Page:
It’s said that travel is an accelerated learning process. Going on holiday is an opportunity to learn more about yourself, the world we live in, and of course, take some cracking photographs.
If you’re well into photography – or even if you’re just a novice with the camera – it’s gratifying to see your work printed out. If you’re travelling a lot and love to take pictures, pretty soon you can have several memory cards full of photos, and then you’re left wondering what to do with them all. Well, collecting your best pictures and compiling them into a travel photo album is even more gratifying than just seeing them printed out individually. Here are some of the most important things to remember when creating your very own travel photo album.
Taking the Pictures
1. Pack the Appropriate Gear
Make sure you have sufficient chargers, batteries, and where applicable, adaptors for foreign plug sockets. If you’re serious enough about photography to take a tripod on holiday with you, you might want to do a test pack to make sure it fits in your bag and is lightweight enough to meet your luggage weight allowance.
2. Be Alert
Now, don’t get me wrong, obviously on holiday you want to be relaxed, but at the same time a degree of vigilance will help you capture some of those spontaneous golden moments. For this reason, have your camera charged and with you at all times, as you never know when a glorious photo opportunity is going to arise.
3. Take a Variety of Photos
As well as capturing your family, be sure to snap the architecture, food, transport, and other cultural delights of your holiday. Fine details, such as stone motifs on buildings, or signs in an undecipherable foreign language can be powerful prompts to transport you back to your adventure.
4. Travel Light
As an addendum to the previous point, bear in mind the practical reality of travelling with your photography gear. If you’re heading off on a long hike in the wilderness, you may not want to be lugging around huge lenses and tripods (especially if you have to carry a backpack full of stuff for your kids, too.) You want to be able to shoot photos that are as wide as possible so the quality of the images that will make it into your physical photo book are of a high resolution.
5. Have a Plan
Take the time before going on holiday to check out the local areas you’ll be visiting and the kind of attractions you think you might like to photograph. Creating a list beforehand of destinations or novelty holiday backdrops ensures you return home with thorough visual proof of your family adventure.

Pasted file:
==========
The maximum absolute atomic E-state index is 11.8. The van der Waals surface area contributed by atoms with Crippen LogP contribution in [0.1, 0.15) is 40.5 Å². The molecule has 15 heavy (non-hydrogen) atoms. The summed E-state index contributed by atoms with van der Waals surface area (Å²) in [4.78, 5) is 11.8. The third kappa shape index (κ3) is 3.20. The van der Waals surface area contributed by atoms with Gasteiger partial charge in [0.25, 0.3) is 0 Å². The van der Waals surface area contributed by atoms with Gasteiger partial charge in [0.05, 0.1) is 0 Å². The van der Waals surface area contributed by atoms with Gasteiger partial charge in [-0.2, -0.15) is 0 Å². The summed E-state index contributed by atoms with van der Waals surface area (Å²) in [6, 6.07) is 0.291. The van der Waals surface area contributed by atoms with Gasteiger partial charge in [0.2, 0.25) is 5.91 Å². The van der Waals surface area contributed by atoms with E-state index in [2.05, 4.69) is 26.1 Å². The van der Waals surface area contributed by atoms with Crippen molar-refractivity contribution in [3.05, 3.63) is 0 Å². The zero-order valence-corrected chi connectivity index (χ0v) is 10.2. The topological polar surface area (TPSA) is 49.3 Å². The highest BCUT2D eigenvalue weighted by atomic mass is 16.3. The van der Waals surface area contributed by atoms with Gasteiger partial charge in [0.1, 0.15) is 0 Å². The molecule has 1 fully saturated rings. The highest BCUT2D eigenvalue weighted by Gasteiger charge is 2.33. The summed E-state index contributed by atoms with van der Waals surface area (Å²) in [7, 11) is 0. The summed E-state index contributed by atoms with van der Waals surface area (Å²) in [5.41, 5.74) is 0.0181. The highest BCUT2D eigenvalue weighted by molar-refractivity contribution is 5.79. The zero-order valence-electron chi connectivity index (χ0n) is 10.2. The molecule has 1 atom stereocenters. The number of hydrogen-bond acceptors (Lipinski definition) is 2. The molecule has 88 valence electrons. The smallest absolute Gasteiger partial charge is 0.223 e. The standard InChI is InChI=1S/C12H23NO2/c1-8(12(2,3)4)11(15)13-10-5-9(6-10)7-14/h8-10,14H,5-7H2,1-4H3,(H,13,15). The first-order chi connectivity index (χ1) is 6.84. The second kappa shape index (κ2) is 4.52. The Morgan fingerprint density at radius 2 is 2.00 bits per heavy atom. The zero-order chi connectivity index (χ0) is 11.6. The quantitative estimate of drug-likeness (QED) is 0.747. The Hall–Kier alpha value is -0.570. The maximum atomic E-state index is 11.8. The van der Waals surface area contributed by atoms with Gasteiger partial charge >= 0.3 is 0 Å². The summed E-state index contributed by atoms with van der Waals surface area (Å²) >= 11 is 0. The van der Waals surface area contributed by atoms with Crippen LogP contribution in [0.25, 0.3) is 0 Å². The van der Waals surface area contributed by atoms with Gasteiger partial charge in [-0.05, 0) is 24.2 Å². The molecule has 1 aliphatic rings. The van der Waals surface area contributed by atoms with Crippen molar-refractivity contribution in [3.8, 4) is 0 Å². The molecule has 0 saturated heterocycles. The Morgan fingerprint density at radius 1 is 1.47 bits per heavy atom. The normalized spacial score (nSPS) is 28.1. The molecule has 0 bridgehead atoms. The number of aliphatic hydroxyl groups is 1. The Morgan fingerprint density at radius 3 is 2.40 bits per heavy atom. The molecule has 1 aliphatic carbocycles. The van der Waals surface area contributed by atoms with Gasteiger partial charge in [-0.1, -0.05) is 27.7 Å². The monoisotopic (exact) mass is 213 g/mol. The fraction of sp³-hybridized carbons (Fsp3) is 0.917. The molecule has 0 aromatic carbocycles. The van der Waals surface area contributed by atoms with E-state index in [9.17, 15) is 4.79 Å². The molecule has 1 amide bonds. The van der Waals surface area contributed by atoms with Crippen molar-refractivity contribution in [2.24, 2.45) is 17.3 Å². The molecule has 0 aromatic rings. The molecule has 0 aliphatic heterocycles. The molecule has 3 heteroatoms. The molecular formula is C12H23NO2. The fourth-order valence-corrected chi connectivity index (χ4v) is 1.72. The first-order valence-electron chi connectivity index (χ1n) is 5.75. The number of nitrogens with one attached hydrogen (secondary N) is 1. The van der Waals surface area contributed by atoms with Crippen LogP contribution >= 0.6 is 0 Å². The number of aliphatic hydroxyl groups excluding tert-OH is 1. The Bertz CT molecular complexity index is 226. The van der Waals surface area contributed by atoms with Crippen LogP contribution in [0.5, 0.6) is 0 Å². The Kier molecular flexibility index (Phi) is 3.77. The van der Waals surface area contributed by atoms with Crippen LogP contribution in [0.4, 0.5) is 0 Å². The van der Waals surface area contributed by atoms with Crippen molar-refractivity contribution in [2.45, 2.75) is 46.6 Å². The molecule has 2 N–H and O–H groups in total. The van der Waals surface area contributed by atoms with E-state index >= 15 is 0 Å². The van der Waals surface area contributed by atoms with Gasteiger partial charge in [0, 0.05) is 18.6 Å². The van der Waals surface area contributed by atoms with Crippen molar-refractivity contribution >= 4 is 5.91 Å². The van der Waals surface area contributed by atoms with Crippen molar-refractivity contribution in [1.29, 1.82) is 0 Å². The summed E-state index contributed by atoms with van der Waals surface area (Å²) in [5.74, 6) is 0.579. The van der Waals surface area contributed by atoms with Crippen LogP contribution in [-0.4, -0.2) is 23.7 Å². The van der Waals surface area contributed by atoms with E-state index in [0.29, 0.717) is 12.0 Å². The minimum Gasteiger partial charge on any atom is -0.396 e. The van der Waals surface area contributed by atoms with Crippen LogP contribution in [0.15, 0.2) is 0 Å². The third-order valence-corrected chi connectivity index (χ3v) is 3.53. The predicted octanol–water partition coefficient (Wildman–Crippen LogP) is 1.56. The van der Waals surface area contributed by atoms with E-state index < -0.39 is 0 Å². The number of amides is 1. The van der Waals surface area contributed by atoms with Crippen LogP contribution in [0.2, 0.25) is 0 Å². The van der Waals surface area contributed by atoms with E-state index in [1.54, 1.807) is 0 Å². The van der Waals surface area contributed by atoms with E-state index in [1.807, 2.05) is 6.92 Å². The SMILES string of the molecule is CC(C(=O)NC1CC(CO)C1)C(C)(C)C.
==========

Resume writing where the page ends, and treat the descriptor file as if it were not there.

6. Just Shoot
At the end of the day, you’re on holiday, and your primary priority should be to enjoy yourself. With that in mind, it’s okay to just take lots of pictures indiscriminately, rather than spending ages trying to capture the perfect shot.
7. Include Yourself
When you’re the one taking photos all the time it’s easy to forget to include yourself in them. Remember to get a stranger or someone who is travelling with you to take photos with you in from time to time.
Making the Photo Book
1. Pick Your Pics
When looking for the photographs that will make it through to the final round and achieve stardom in your photo book, choose the photos that evoke the most enjoyable memories and feelings. Obviously you want to have the highest quality photos, so avoid blurry or low resolution images. On the other hand, if a picture is of a lower quality than the rest but you love the memory attached to it, go with what feels best. You might also find that you can’t find a place for some of the technically brilliant photos, and that’s okay too (maybe they can be saved for future photo books!)
Remember to select the original photo files when uploading them for printing, not compressed versions.
2. Design the Layout
Experiment with how you’re going to present your photos. Many quality photo book companies have online editors that allow you to design your own layouts or insert photos into their premade templates.
Having different layouts on different pages creates dynamism. For example, having one image covering an entire page, opposite a page with several smaller images bordered with white space will give the book a sense of rhythm, as opposed to just repeating the same style on every page. Having space between images on one page gives each photographic moment room to breathe, but placing images right next to each other can tell a story or help to highlight the contrast between two images.
There’s no one correct way of creating a photo book layout, but one possibility that makes a lot of sense is to arrange photos chronologically to give the book an overarching narrative that readers can easily follow. Stories can also be told through cleverly arranging one photo next to another and the associations implied by them.
Be mindful of how the full spread of two pages together looks. Having photos with lots of action on one page and a dull scene on another can feel off balance. Also, avoid trying to cram too many pictures onto one page, as with so many other things, less is more when it comes to photo books.
3. Edit your Photos
If you’re that way inclined, then you probably already know that editing photographs is as much of an art as taking them is. Editing your photos can help create a consistency in terms of colour, saturation, brightness, and other visual variables. Be aware that photos often appear darker in print than they look on the screen, so you may want to test print first. When you’ve finished editing the photos, be sure to save them in the highest resolution possible and suitable format for printing.